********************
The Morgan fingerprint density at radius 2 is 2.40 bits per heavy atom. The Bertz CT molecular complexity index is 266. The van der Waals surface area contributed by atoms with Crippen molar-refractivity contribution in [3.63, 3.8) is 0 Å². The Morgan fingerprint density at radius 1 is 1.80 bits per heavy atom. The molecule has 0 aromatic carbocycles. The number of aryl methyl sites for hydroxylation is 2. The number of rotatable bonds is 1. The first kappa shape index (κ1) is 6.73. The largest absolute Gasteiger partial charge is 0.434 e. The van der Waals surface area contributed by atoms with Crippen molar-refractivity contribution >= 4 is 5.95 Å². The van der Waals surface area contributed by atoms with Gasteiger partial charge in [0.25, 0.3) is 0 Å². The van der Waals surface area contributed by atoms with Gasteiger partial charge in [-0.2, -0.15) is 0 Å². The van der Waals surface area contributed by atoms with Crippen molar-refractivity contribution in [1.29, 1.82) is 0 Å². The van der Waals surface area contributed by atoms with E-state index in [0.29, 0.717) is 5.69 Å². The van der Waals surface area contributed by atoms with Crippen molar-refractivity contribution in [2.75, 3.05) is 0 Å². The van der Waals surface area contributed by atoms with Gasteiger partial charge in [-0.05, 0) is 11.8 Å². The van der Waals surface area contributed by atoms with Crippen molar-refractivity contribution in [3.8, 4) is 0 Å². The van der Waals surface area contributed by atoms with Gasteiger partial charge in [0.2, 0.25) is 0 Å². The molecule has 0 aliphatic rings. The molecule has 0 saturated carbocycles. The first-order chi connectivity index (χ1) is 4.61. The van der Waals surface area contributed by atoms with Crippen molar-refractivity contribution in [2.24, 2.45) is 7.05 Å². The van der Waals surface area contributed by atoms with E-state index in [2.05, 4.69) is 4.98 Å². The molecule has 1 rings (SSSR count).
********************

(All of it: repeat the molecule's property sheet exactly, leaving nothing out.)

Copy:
The Morgan fingerprint density at radius 2 is 2.40 bits per heavy atom. The Bertz CT molecular complexity index is 266. The van der Waals surface area contributed by atoms with Crippen molar-refractivity contribution in [3.63, 3.8) is 0 Å². The Morgan fingerprint density at radius 1 is 1.80 bits per heavy atom. The molecule has 0 aromatic carbocycles. The number of aryl methyl sites for hydroxylation is 2. The number of rotatable bonds is 1. The first kappa shape index (κ1) is 6.73. The largest absolute Gasteiger partial charge is 0.434 e. The van der Waals surface area contributed by atoms with Crippen molar-refractivity contribution >= 4 is 5.95 Å². The van der Waals surface area contributed by atoms with Gasteiger partial charge in [0.25, 0.3) is 0 Å². The van der Waals surface area contributed by atoms with Gasteiger partial charge in [-0.2, -0.15) is 0 Å². The van der Waals surface area contributed by atoms with Crippen molar-refractivity contribution in [1.29, 1.82) is 0 Å². The van der Waals surface area contributed by atoms with E-state index in [0.29, 0.717) is 5.69 Å². The van der Waals surface area contributed by atoms with Crippen molar-refractivity contribution in [2.75, 3.05) is 0 Å². The van der Waals surface area contributed by atoms with Gasteiger partial charge in [-0.05, 0) is 11.8 Å². The van der Waals surface area contributed by atoms with Crippen molar-refractivity contribution in [3.8, 4) is 0 Å². The van der Waals surface area contributed by atoms with Gasteiger partial charge in [0.2, 0.25) is 0 Å². The molecule has 0 aliphatic rings. The molecule has 0 saturated carbocycles. The first-order chi connectivity index (χ1) is 4.61. The van der Waals surface area contributed by atoms with Crippen molar-refractivity contribution in [2.24, 2.45) is 7.05 Å². The van der Waals surface area contributed by atoms with E-state index in [2.05, 4.69) is 4.98 Å². The molecule has 1 rings (SSSR count).